skip to Main Content

Fujifilm Managers Talk 100 Megapixel GFX-R, XF56mmF1.2 MKII, How to Train the New Autofocus, Updated Camera Remote APP and More

image credit - Dave Etchells at
image credit – Dave Etchells at

Dave Etchells from Imaging Resource met five Japanese Fujifilm managers: Yujiro Igarashi, Makoto Oishi, Jun Watanabe, Kuniko Åo and Shu Amano.

And when 5 managers are needed to answer the questions of 1 single person, you know it’s going to be a very in depth and technical talk.

In fact, it ends up in a 8,000 words interview that I have summed up down below in 1,470 words.

Some notes and considerations ahead of it:

  • Fujifilm says they are working on updating the camera remote App, especially to make it work better with older cameras. They did NOT say they are working on an all new App. But FujiRumors has already shared a rumor that there will be an all new App!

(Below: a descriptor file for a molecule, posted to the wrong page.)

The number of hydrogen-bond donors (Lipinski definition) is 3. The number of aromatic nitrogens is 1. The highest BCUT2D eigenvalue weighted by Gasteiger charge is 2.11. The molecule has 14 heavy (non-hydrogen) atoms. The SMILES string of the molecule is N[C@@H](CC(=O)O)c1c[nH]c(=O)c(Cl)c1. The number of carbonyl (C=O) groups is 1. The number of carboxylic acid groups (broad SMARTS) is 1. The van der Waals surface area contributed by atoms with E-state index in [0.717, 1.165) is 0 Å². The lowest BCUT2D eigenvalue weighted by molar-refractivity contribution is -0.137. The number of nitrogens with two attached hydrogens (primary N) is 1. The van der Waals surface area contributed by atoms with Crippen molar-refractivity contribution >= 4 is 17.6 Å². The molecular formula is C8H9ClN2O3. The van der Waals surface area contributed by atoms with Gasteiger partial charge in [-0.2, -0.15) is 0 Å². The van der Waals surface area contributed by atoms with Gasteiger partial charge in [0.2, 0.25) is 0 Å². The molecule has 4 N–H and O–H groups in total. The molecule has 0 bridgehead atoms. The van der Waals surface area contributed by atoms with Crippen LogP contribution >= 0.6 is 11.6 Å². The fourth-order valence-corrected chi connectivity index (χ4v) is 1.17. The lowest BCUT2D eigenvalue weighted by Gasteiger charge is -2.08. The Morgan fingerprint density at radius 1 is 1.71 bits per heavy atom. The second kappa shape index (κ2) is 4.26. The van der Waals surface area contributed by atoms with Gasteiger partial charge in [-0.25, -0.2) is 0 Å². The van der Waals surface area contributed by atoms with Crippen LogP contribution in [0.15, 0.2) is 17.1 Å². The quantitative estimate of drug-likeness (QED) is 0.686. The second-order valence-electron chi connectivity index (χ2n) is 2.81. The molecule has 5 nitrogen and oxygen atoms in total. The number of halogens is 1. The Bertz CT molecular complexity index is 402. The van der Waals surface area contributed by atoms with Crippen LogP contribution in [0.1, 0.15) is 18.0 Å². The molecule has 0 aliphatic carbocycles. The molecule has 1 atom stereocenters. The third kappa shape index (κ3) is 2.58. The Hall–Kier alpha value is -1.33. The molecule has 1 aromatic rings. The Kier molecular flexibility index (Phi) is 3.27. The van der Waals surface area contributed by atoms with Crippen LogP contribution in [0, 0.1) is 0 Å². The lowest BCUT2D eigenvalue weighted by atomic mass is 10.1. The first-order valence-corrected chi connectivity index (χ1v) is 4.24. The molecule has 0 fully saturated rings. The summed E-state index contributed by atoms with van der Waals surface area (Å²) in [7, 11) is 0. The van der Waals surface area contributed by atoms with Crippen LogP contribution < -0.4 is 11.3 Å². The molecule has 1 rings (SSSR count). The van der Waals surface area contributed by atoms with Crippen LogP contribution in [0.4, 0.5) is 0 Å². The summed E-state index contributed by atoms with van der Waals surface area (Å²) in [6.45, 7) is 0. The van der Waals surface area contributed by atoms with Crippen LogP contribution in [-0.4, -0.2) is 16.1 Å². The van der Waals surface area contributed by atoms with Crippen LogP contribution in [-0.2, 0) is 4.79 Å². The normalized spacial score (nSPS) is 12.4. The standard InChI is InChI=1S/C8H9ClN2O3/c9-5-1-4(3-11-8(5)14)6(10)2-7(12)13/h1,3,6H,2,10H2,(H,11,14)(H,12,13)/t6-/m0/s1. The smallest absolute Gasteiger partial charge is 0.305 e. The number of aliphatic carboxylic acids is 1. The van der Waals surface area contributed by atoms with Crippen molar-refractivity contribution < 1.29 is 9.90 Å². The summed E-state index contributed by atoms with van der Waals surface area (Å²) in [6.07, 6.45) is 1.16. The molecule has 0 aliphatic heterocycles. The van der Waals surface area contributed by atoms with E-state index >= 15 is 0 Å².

• Fujifilm aimed to make the GFX system smaller, and the GFX50R served that purpose. Now the GFX100S is perceived as small enough, and so they see “less need for something even more compact“. But they also add “we always look at the market to see if there’s a need to introduce something“. My impression based on this interview is that they currently have no plans for a GFX100R, but they don’t entirely want to rule out this possibility. And in fact, given how well the GFX100S is selling, Fujifilm has no hurry at all to take decisions right now.

These are just two personal notes on what you’ll read below. But there is really a lot more interesting stuff… like how Fujifilm did work to train the new AF and much more.

The Interview

Market Situation

  • number of sold cameras is decreasing, price is increasing, so the overall value is going up
  • In the last year, Fujifilm saw double-digit growth over the year before, and they’re seeing the same thing this year as well [which is impressive given the current market situation]
  • supply chain issue was supposed to get better this year, but then the Shanghai lockdowns started again